190712 torte
Layered berry blitz torte Image Credit: NYT

When my friend Ursula Reshoft-Hegewisch offers to bring dessert, my answer is always yes.

Over the years, she’s arrived at my door with all manner of elaborate confections — a Sacher torte, a chocolate-hazelnut cake, assortments of Viennese Christmas cookies, and a billowing almond dacquoise filled with mocha buttercream, each carefully made in the kitchen of her nearby brownstone.

Her most recent offering was something I’d never even heard of.

“Blitz torte,” she said as she pulled two very unusual-looking golden rounds from an oversized shopping bag. The bottoms were made of yellow cake, rich with egg yolks and buttery. And on top of each was a baked-on swath of meringue — swirled, browned and covered in chopped pecans. Just before serving, she put the rounds together, sandwiching the layers with whipped cream and fresh berries, which oozed delectably when she cut in.
The torte was a bit like strawberry shortcake — the kind made with cake rather than biscuits — but it had the added appeal of crunchy meringue and plenty of toasted nuts. And it was easily one of the best sweets I’d eaten all year.

GOOD APPETITE  3-2-1562675095073
A torte filled with a mix of berries, in New York, on June 6, 2019. This style torte is a bit like strawberry shortcake — the kind made with cake rather than biscuits. Food Stylist: Simon Andrews. (David Malosh/The New York Times) Image Credit: NYT

The recipe, which I begged for before Ursula even left the house that night, came from her grandmother Genevieve Lehmont. Ursula doesn’t know where her grandmother originally got it, but I found a blitz torte recipe in my copy of ‘The Settlement Cookbook’ that was almost identical. The only difference was that it called for almonds instead of pecans.
Compared with other tortes, a blitz torte is relatively quick to put together (the word “blitz” means “lightning” in German, and was often used historically to name speedy baked goods). The meringue, which browns on top but stays soft inside, takes the place of icing and gives the cake an elegant look.

When Ursula’s mother, Patricia O’Neal, started making the cake in the 1960s, she used fresh berries. But in the 1930s and ’40s, Genevieve preferred canned pineapple.

“Canned pineapple was a lot fancier back then,” Ursula told me. “Georgia O’Keeffe went to Hawaii to paint pineapples for Dole ads, which my grandmother saw in Vogue magazine. To her, canned pineapple was chic.”

I went with raspberries when I made the torte. And my only other change was to add dashes of nutmeg, vanilla and salt to the batter to heighten the flavours. But otherwise, I left things alone. Because blitz torte has that delightful, old-fashioned charm that never goes out of style.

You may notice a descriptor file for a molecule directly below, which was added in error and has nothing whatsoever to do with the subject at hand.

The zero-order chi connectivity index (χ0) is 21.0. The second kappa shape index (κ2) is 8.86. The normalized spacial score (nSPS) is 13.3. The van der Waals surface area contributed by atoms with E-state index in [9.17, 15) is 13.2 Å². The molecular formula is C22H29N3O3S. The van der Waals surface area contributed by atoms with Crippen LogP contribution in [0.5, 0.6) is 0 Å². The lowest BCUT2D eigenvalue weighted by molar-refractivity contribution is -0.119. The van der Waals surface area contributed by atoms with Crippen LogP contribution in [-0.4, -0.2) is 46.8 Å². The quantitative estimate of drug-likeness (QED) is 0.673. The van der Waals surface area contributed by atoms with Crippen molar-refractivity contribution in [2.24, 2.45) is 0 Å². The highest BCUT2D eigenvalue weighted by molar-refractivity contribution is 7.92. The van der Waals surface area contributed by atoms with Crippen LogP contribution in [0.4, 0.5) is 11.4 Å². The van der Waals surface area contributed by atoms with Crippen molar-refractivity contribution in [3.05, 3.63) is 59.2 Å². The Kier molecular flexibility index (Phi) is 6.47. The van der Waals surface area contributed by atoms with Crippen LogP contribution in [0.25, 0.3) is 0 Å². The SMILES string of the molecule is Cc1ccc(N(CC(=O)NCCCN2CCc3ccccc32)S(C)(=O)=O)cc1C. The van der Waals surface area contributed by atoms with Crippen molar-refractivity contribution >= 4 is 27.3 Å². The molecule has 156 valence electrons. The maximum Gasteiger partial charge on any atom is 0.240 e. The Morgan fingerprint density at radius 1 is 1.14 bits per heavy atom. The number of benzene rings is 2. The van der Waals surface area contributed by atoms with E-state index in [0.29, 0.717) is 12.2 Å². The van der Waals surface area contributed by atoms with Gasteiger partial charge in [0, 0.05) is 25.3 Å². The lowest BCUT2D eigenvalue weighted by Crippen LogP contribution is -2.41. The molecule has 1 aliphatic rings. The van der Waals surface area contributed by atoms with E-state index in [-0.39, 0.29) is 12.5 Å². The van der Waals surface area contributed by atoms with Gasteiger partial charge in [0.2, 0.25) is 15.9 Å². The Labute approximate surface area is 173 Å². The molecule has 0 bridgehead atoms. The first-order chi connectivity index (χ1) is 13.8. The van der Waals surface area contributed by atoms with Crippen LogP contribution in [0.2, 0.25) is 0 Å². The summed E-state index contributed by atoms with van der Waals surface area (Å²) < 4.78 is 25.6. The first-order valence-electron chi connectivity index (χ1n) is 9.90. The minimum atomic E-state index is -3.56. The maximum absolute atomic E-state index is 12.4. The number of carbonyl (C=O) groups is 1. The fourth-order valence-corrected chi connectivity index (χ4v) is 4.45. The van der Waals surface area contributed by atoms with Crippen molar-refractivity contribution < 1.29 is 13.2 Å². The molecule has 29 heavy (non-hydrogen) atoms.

190712 berry
Image Credit: Supplied

Berry Blitz Torte

Total time: 1 hour, plus cooling

Yield: 8 servings

For the cake:

1/2 cup (115 grams) unsalted butter (1 stick), softened, plus more for greasing the pans

1/2 cup plus 2 tablespoons (80 grams) cake flour, plus more for dusting the pans

1 teaspoon baking powder

1/4 teaspoon fine sea salt

1/2 cup (100 grams) sugar

4 egg yolks, at room temperature

1/4 cup (60 millilitres) whole milk

1 teaspoon vanilla extract

1/4 teaspoon freshly grated nutmeg

For the meringue topping:

4 egg whites, at room temperature

1/4 teaspoon cream of tartar

Pinch of fine sea salt

6 tablespoons (75 grams) sugar

1 cup (120 grams) chopped pecans

For the filling:

1 1/2 cups (360 millilitres) heavy cream

1 to 3 tablespoons confectioners’ sugar, to taste

1 1/2 teaspoons vanilla extract

2 pints (490 grams) fresh raspberries or other berries


1. Heat oven to 350 degrees. Grease two round 8-inch cake pans and line the bottoms with parchment paper. Grease the paper, then lightly flour the pans.

2. In a small mixing bowl, whisk together cake flour, baking powder and salt.

3. Using an electric mixer fitted with the paddle attachment or electric beaters, beat 1/2 cup softened butter and sugar until fluffy and creamy, 2 to 3 minutes. Add egg yolks one at a time, beating, until well combined. Add half the cake flour mixture, then half the milk to the butter mixture, beating until smooth. Repeat with remaining flour mixture and milk, then beat in vanilla and nutmeg. Scrape batter evenly into prepared pans and smooth the tops.

4. To make meringue topping, whip egg whites with cream of tartar and salt in an electric mixer until cloudlike and very foamy. Continue whipping while adding sugar 1 tablespoon at a time. Whip until meringue is smooth and glossy, and stiff peaks form.

5. Cover cake batter with meringue, dividing it evenly between pans. Swirl the tops, and sprinkle with pecans. Bake until meringue is golden brown and a toothpick inserted in the Centre all the way down to the cake emerges clean, about 25 minutes. Remove from oven and transfer pan to a wire rack. Cool for 30 minutes; turn cake out of pan and place on rack right-side up. Let cakes cool completely.

6. To assemble, whip the cream with as much of the sugar as you like, and vanilla. Place one cake layer on a serving plate with the meringue side down. Spoon whipped cream on top, then cover with berries. Place second cake layer on top of whipped cream with meringue side up. Serve cake as soon as possible after filling, preferably within 3 hours, and use a serrated knife to cut.